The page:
Our study also offers insight into the role that the factors associated with the environments in which PCPs practice may also influence willingness to disclose. While the effects of physicians’ perceptions of time constraints on the intent to disclose was smaller and less consistent than event-level or physician-level dimensions, this nonetheless appears to be having an independent effect on the way physicians approach disclosure in at least some situations. It may be that physicians who feel most constrained by time pressure in their day-to-day practice experience such pressure as pervasive and are less likely to allot time even for a potentially high stakes conversation such as disclosure of a medical error. This could be short-sighted as non-disclosure is likely to have a negative impact and damage the physician–patient relationship. System-level support may be needed to provide physicians with the skills to have disclosure conversations and to create the time to have such conversations.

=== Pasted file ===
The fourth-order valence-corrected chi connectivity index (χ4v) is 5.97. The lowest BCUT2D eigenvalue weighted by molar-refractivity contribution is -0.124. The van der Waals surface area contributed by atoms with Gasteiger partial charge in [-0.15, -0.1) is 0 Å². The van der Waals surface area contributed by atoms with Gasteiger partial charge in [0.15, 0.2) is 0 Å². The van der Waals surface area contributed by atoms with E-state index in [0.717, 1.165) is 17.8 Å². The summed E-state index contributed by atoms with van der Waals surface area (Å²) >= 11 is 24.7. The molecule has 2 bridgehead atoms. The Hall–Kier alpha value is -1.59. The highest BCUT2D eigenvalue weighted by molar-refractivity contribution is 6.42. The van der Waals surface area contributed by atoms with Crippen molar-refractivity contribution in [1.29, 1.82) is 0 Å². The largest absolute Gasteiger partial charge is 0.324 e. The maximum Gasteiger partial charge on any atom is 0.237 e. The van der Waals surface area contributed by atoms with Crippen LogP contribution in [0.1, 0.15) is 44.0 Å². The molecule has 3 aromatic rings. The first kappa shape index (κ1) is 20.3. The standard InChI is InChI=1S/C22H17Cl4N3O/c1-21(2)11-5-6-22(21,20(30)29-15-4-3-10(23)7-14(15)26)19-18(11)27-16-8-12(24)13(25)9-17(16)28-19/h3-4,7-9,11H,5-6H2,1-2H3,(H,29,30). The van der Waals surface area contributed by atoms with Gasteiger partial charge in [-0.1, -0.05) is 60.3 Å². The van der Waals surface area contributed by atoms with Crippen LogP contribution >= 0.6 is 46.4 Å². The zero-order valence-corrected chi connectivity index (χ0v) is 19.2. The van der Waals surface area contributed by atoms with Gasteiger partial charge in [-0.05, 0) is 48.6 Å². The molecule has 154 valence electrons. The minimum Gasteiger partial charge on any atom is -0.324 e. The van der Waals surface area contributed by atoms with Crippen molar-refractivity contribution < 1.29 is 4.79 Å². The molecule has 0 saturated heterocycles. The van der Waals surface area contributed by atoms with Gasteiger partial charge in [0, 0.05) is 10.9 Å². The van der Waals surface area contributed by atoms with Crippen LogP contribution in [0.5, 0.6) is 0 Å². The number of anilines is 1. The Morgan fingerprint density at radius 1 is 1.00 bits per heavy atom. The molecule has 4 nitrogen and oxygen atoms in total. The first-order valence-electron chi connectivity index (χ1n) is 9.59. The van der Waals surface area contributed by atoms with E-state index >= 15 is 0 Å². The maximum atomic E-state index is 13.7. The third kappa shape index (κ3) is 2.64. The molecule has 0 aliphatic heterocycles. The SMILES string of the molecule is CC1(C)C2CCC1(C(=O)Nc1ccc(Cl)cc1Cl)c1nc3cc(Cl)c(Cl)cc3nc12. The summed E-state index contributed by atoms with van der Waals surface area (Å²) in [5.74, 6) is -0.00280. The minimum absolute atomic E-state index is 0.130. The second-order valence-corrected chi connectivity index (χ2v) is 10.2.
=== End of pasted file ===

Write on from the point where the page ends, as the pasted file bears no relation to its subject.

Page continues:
Our study has several implications for healthcare providers, institutions and researchers. Virtually all organisations now conduct regular surveys to measure safety climate, often using the Agency for Healthcare Research and Quality instruments.29 Yet these measures shed little light on clinicians’ willingness to be transparent with patients and families following medical error. Organisations should consider using vignette-based surveys to measure how physician-level and organisation-level factors, similar to those we measured and which are measured in surveys of safety climate, might be related to error disclosure.16 Findings from such vignette-based surveys might be used to improve the practice environment, promote proactive approaches to error disclosure and, as literature suggests, mitigate risk of litigation in the event of medical error when disclosure is muted.30 Survey instruments can be developed to include a range of potential disclosure scenarios in order to assist institutions and clinicians to better understand what circumstances pose particularly challenging scenarios for clinicians to disclose errors to patients and family members. Current strategies to promote disclosure frequently rely on creating institutional policies, providing disclosure skills training to clinicians, and on occasion creating disclosure coaching services. While these represent important building blocks, institutions should recognise the much broader range of event-level, physician-level and organisation-level factors that affect physician well-being, and, in turn, influence the way their clinicians communicate with patients when care has not gone well. For example, these findings suggest that supporting physicians in creating sufficient time to disclose may be an important missing element. At the same time, the fact that many physicians in this study would not be forthcoming about these complex errors suggests that studies examining barriers to implementation of disclosure in real-world settings are needed.